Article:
Sudan to devalue pound currency to 18 per dollar in January: Minister

Sudan to devalue pound currency to 18 per dollar in January: Minister

Sudan to devalue pound currency to 18 per dollar in January: Minister

Sudan is to devalue the Sudanese pound to 18 per dollar in January from the current 6.7, the finance minister said on Dec. 26, after the IMF called for it to let the currency float freely to encourage foreign investment in the country.

Sudan is also set to reduce subsidies for much of its manufacturing sector, a senior governmental source said separately, as electricity prices have increased tenfold in the North African nation.

The International Monetary Fund urged Sudan earlier this month to let the pound float freely and to cut its energy and wheat subsidies to boost growth and investment. It said Khartoum had a chance to improve its struggling economy after the United States lifted 20 years of sanctions in October.

The government has ruled out a market-determined exchange rate, however.

The IMF last year agreed to loan Sudan’s neighbor Egypt $12 billion if it implemented similarly tough fiscal reforms.

Import-dependent Sudan has suffered both from the sanctions and from the secession of the south in 2011, when it lost three-quarters of its oil output, its main source of foreign currency.

The devaluation of the pound, which includes the customs exchange rate - the rate used to calculate customs duties - is timed to take effect when the 2018 budget begins in the first week of January, Finance Minister Mohamed Othman Rukabi told Reuters.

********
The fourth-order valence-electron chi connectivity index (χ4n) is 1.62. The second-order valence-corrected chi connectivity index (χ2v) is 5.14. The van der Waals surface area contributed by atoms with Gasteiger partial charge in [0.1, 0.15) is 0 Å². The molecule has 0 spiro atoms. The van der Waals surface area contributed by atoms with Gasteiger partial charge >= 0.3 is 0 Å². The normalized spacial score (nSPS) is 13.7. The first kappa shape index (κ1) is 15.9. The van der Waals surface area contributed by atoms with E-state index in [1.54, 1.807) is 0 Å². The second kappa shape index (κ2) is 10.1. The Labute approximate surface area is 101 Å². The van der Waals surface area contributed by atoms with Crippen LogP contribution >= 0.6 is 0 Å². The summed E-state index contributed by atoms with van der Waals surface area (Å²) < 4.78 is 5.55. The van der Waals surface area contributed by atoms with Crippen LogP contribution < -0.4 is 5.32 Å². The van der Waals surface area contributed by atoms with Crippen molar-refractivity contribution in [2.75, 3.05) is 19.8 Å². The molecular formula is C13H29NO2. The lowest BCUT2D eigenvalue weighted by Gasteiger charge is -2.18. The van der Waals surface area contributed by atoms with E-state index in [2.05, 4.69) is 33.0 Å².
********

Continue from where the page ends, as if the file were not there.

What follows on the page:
Traders said the black market rate jumped to 27 SDG per dollar from 25 SDG per dollar on Dec. 26 after the devaluation was announced.

“The whole budget for the new year is based on a an official rate of 18 SDG per dollar. We expect the results of this policy to be positive for the Sudanese economy,” he said.

The Sudanese pound has weakened sharply against the dollar since Washington the economic sanctions, encouraging traders to step up imports and putting pressure on scarce hard currency.

Businesses have been unable to get hold of the hard currency they need at the official pegged exchange rate of 6.7 pounds to the dollar, forcing them to resort to parallel markets where exchange rates are much less favorable.

Sudan announced emergency measures last month to stem the flow of scarce currency out of the banking system, after the pound fell to a record low of 27 against the dollar on the black market.

The country also imposed tight restrictions on imports of luxury goods, directing remaining liquidity toward “sectors that boost growth,” the central bank said.

A senior governmental source said on Tuesday that the cabinet had decided to remove all subsidies from the manufacturing sector apart from firms involved in the production of medication and ice.

The cost of electricity has jumped tenfold for the industrial sector, the government said separately.